Your TAVV Dues Dues Pay Off in More Ways Than One!
My thanks to those of you who’ve contacted me concerning your TAVV membership dues. I appreciate that you’re still interested in our organization, as we’re much more than a social club. However, because of our lenient policy with regard to dues collection, many of you are still in arrears and may soon be dropped from our rolls. With an aging membership base whose health continues to decline and with no more Vietnam veterans or supporters being made, our organization duties and fundraisers are now falling to those few still standing. Folks, even brothers get heavy, and our dedicated members are beginning to stagger under the weight. Our monthly operating expense now stands at roughly $400 and covers basically three items: Kerrville VA hospital food and bingo, storage rental, and newsletter production. At $20 per year, even your dues can make a significant difference in our coffers.
A state-chartered 501C-19 tax exempt, tax deductible veterans organization, TAVV’s primary purpose is and has always been community service. Unlike many veterans organizations, we have no bar and no game room to generate income. All the monies we produce is done so the hard way; we create it from nothing. Folks, we work diligently to keep this organization viable. And all income we earn is funneled back into our local community, supporting worthy causes and providing services to veterans. If you doubt either our sincerity or our commitment, please know that our books are always available for your careful inspection. With regard to community events, TAVV is less active these days for all the above reasons. But we’re certainly not idle. Never in competition with other groups, we not only promote our own events, but also those events sponsored by other veterans organizations. You often hear veterans refer to each other as brothers, but it’s rarely as obvious as you’ll see here. TAVV exudes veteran brotherhood.
Maybe some of you question the value received for your dues. Well, here’s what you get. Over the years, we’ve seen our newsletter evolve into one of the best veteran-related newsletters anywhere. Not only aesthetically pleasing and graphically sound, thanks to our editor Donna Goodwin, but it’s also teeming with useful information contributed by our members. Our committee chairs are extremely knowledgeable in their fields, and their reports are timely and on target. What’s more, these individuals are accessible to all of you. If you have an Agent Orange or chemical-related question, AO Chairperson Kathy Miterko is more than happy to assist. POW information? Harold Leung, our Treasurer and POW Chairman can enlighten you. Parades and local veteran activities? Events Chairman Danny Kaiser keeps TAVV in the public eye so that Nam vets will not go quietly into the night. Health? You won’t find an individual more compassionate and more concerned about your physical wellbeing than Navy Corpsman Joe “Doc” Boatman, our Vice President and chairman of our Homeless Veterans Committee. Mental Health? Joe’s wife Jennie Boatman is our resident psychologist. VA and Clinic related issues? Our TAVV Service Officer and former Patient Representative Minnie Garcia can steer you in the right direction. And last but certainly not least, there’s legislation. John Miterko, who created the Texas Coalition of Veterans Organizations is our TAVV Secretary and veterans representative at the State Capitol. Folks, TAVV has a really great staff of veteran information providers. And if these members are willing to do what they do for you, the least you can do is keep our doors open for others. Please pay your dues.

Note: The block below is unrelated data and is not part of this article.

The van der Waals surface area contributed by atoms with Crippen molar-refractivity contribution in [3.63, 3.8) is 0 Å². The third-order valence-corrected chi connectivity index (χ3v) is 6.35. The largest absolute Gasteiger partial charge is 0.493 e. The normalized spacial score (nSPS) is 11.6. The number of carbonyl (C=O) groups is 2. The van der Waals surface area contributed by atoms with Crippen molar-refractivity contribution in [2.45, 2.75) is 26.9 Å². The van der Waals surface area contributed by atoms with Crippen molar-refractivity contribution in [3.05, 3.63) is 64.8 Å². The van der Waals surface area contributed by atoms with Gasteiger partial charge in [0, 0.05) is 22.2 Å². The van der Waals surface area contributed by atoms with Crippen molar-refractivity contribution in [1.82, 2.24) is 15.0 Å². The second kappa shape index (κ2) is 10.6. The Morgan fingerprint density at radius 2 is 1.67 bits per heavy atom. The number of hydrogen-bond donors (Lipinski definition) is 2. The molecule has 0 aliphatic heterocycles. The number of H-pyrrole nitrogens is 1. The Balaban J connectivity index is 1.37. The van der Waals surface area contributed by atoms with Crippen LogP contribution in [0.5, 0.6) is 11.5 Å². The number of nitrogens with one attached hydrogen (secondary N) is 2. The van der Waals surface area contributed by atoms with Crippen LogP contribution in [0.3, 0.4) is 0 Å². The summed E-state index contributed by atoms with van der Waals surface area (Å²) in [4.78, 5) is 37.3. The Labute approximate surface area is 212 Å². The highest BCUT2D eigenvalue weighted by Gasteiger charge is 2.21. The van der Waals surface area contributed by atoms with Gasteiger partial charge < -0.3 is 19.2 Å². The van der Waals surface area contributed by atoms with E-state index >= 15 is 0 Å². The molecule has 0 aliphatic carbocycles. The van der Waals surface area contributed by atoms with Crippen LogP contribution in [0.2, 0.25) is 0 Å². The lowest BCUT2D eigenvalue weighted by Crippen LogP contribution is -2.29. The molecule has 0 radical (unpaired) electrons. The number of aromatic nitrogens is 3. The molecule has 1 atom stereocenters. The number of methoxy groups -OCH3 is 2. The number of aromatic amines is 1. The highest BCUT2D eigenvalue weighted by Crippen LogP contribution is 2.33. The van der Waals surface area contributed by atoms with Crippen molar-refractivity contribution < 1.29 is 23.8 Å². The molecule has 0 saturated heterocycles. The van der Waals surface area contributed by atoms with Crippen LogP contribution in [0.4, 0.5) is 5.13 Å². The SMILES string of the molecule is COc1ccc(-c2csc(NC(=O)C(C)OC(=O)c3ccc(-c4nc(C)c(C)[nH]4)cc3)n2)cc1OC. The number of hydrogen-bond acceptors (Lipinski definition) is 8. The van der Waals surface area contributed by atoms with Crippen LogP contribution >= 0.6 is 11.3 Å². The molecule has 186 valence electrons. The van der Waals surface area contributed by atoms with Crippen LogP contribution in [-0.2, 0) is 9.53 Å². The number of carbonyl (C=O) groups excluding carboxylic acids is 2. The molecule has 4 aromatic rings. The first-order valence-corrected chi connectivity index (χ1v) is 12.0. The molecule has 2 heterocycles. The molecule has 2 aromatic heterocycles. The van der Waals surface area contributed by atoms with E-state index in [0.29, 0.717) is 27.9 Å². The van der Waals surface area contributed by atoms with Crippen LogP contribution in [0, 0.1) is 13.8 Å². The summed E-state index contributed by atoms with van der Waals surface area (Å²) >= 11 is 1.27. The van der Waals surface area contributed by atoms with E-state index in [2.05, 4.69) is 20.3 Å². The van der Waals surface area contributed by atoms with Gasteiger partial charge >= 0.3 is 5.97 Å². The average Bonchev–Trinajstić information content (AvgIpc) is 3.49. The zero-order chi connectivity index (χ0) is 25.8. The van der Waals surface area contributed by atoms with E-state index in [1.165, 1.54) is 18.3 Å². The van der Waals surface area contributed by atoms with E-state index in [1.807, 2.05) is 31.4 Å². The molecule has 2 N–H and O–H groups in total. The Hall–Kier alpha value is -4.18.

Now, concerning legislation. When John Miterko and his coalition representatives canvas the halls of the State Capitol, they do so for you. You 100% disabled veterans who pay no property tax on your homestead can thank John for that. He worked on that proposition for years. When the TCVO leadership lobbies your elected “servants,” they represent over 600,000 Texas veterans, all members in good standing from 35 Veterans Service Organizations, including TAVV. As long as you are dues current, they represent you. Of course, you can always ignore your responsibilities and let others carry you, but folks, that’s not exactly fair. If you’re interested in TAVV and can’t afford the dues, we can work around that. Hardships are nothing new, and we’re more than willing to assist. But we do need to hear from you.
For those of you not dues-current, this will be your last newsletter unless we’re contacted. Perhaps you’re ill or you’ve moved. Maybe you’ve died. If you don’t communicate, we must assume that for whatever reason, you’re no longer attached to TAVV. By the way, we do have dues-paying members from other cities and even other states. So if you’re still interested, please respond, so that we can better serve our veteran community. We can’t be everything to everybody, but it’s not for want of trying.
The holidays are over now and as Spring approaches, veteran activities will commence. If you’re able, please attend our meetings.
See you on Thursday.
Don Dorsey, President
The Austin Chapter of Texas Association of Vietnam Veterans (TAVV) meets Thursday, February 12, 2014 - 7:00 pm at VFW Post 856 — 406 E Alpine Rd - Austin, Texas 78704.